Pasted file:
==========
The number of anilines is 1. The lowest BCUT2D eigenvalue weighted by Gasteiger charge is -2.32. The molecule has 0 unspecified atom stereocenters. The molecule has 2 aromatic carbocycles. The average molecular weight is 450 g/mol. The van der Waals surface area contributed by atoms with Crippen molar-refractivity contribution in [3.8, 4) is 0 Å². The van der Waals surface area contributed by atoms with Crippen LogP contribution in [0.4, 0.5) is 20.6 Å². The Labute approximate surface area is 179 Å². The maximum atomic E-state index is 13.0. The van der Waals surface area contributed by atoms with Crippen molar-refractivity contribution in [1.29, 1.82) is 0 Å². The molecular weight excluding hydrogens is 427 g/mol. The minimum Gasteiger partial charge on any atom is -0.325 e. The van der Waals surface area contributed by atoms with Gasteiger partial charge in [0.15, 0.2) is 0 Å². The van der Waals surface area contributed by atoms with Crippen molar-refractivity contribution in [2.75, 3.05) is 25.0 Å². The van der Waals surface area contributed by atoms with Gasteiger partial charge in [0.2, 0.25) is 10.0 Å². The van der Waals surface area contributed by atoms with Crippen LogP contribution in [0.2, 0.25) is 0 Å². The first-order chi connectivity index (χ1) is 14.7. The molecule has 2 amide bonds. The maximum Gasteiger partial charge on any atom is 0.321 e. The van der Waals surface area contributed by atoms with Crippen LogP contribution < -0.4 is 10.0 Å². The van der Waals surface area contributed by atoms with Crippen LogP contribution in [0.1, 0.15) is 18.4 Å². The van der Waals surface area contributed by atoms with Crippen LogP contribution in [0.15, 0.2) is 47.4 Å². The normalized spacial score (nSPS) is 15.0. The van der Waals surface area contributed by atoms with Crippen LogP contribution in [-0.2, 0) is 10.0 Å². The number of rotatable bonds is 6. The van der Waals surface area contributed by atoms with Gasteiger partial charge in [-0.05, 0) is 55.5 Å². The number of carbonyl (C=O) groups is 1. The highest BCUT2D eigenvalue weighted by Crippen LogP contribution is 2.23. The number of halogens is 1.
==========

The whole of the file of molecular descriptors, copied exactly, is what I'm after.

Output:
The number of anilines is 1. The lowest BCUT2D eigenvalue weighted by Gasteiger charge is -2.32. The molecule has 0 unspecified atom stereocenters. The molecule has 2 aromatic carbocycles. The average molecular weight is 450 g/mol. The van der Waals surface area contributed by atoms with Crippen molar-refractivity contribution in [3.8, 4) is 0 Å². The van der Waals surface area contributed by atoms with Crippen LogP contribution in [0.4, 0.5) is 20.6 Å². The Labute approximate surface area is 179 Å². The maximum atomic E-state index is 13.0. The van der Waals surface area contributed by atoms with Crippen molar-refractivity contribution in [1.29, 1.82) is 0 Å². The molecular weight excluding hydrogens is 427 g/mol. The minimum Gasteiger partial charge on any atom is -0.325 e. The van der Waals surface area contributed by atoms with Gasteiger partial charge in [0.15, 0.2) is 0 Å². The van der Waals surface area contributed by atoms with Crippen molar-refractivity contribution in [2.75, 3.05) is 25.0 Å². The van der Waals surface area contributed by atoms with Gasteiger partial charge in [0.2, 0.25) is 10.0 Å². The van der Waals surface area contributed by atoms with Crippen LogP contribution in [0.2, 0.25) is 0 Å². The first-order chi connectivity index (χ1) is 14.7. The molecule has 2 amide bonds. The maximum Gasteiger partial charge on any atom is 0.321 e. The van der Waals surface area contributed by atoms with Crippen LogP contribution < -0.4 is 10.0 Å². The van der Waals surface area contributed by atoms with Crippen LogP contribution in [0.1, 0.15) is 18.4 Å². The van der Waals surface area contributed by atoms with Crippen LogP contribution in [0.15, 0.2) is 47.4 Å². The normalized spacial score (nSPS) is 15.0. The van der Waals surface area contributed by atoms with Crippen LogP contribution in [-0.2, 0) is 10.0 Å². The number of rotatable bonds is 6. The van der Waals surface area contributed by atoms with Gasteiger partial charge in [-0.05, 0) is 55.5 Å². The number of carbonyl (C=O) groups is 1. The highest BCUT2D eigenvalue weighted by Crippen LogP contribution is 2.23. The number of halogens is 1.